| COME OUT OF THAT DREAM WORLD, BOYS!
And Take a Peek at a Memo Listing the Hurdles in Independent Film Making
|MEMO to the boys on Dream Street: A considerable number of
Hollywood citizens, not discernibly employed, have managed to keep their names in print since Free
Money came to town by announcing a series of independent motion picture productions variously
described as certain to revolutionize the industry, elevate the culture of the world and send old-line
studio producers hastily into the crying towel business. Two sheets of paper and a five-cent pencil
would equip our bounding buckaroos with the dreadful truth that independent motion picture making
is a specialized, a painful and, above all, a dazzling expensive venture, not to be rashly rushed into while
idly sipping coffee at Chasen's.
Now spinning out its venomous tale before the cameras is a production which serves as an example of
the courage, money and inventiveness it takes to make a worthy independent production these exacting
days. The best place to start, it seems dully axiomatic, is at the beginning. A film director of some
consequence named Alfred Hitchcock wanted to make a picture of crime and poison called "The Paradine
Case," based with consistent honesty on a book of the same name by Robert Hichens. Under contract to
David O. Selznick, Hitchcock took a stance one day and in clear detail explained why he wanted to make
itand how. Selznick agreed and allotted a winsome sumthree million dollarsto the
|Hitchcock assigned Alma Reville to write a treatment from which
a scenarist could make a shooting script. Meanwhile, James Bridie, a British writer of considerable fame
and one not addicted to working for a small sack of marbles, was hired to do the screen play.
Consider the outlay before Hitchcock's words scarcely had died out in Selznick's office: Three million
dollars, Hitchcock committed, Reville committed, Bridie committed.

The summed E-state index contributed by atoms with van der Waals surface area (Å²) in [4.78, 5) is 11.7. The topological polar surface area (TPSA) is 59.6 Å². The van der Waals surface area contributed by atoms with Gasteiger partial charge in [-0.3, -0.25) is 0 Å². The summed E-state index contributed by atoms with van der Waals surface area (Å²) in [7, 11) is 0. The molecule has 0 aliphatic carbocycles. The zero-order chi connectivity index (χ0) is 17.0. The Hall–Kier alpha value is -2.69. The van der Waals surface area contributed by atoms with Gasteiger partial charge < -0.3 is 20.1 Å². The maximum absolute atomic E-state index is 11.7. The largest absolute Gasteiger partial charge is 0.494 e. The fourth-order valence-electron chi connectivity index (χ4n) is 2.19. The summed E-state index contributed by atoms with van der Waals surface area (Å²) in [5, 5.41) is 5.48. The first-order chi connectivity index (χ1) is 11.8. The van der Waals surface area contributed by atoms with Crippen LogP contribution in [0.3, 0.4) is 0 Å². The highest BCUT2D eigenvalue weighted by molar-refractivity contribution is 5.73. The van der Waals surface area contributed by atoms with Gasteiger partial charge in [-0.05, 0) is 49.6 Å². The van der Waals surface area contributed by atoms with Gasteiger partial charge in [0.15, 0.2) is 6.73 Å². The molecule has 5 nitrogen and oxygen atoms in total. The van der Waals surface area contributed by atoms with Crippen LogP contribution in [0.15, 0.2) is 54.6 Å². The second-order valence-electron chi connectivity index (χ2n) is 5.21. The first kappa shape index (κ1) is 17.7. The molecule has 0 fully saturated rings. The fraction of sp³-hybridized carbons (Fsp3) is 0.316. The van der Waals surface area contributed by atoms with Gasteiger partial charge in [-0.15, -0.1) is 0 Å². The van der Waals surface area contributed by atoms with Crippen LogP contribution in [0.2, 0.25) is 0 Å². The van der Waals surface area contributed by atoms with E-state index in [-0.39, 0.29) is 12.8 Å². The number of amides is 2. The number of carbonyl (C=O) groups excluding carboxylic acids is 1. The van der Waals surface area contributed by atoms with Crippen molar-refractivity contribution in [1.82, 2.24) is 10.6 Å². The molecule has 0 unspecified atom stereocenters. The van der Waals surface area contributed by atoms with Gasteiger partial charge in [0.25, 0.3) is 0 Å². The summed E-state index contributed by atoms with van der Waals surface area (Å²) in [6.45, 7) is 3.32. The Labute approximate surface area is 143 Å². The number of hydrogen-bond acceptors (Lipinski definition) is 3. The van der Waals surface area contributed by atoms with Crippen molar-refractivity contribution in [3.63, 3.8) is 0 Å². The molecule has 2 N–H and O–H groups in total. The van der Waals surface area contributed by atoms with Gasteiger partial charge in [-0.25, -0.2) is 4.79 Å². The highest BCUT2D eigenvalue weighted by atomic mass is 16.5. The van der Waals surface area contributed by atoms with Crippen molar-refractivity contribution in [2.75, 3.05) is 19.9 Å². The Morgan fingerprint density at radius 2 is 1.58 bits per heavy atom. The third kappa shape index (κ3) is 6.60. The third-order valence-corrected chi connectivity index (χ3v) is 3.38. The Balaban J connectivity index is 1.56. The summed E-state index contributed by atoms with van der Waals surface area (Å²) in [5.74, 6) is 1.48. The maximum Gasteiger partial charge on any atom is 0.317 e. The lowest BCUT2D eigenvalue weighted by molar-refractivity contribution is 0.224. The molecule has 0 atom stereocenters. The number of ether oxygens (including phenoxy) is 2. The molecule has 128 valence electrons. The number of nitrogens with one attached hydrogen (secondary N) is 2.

Hitchcock flew to New York and consulted crime records of poisoners. A week later, Fred Ahern, a
production wizard, flew to New York, joined Hitchcock and together they flew to London. That was last
April. Hitchcock and Ahern passed nine days together in London, choosing locations for private dwellings,
for railway stations, for restaurants, the fronts of Bow Street police station, Holloway Prison and that famous
seat of British justice, the Old Bailey. Ahern made his notes, then chartered a four-seater airplane and he
and Hitchcock flew north to Cumberland for a week of choosing homes, stations, roads, hedges, hotels,
inns, gardens and similar aids to visual integrity. For one considerable expensive thing had been decided:
There would be no "process" shooting in Hollywood.
Actual film made at the sites in England would be cut into the finished picture, with interiors handmade in
California. It was decided that for the first time on any screen, the public would see a replica of the Old
Bailey exact to the last inch, including, for 1946, every brick and chink of plaster displaced by a German
bomb in May, 1941, and still not repaired. This zeal for exactness brought Ahern into the office of Alfred
William Burt, the Keeper of the Old Bailey, a title about 600 years old now held by a man who has had
the job thirty years. Mr. Burt listened gravely, considered all of the precedents and decided to cooperate;
he furnished blueprints and notes, in extenso.
Later, on salary and expenses, with an eight-weeks leave from his grim job, Mr. Burt came to Hollywood to
check the constructed interior of England's most famous criminal court. The set had cost $88,000 to make.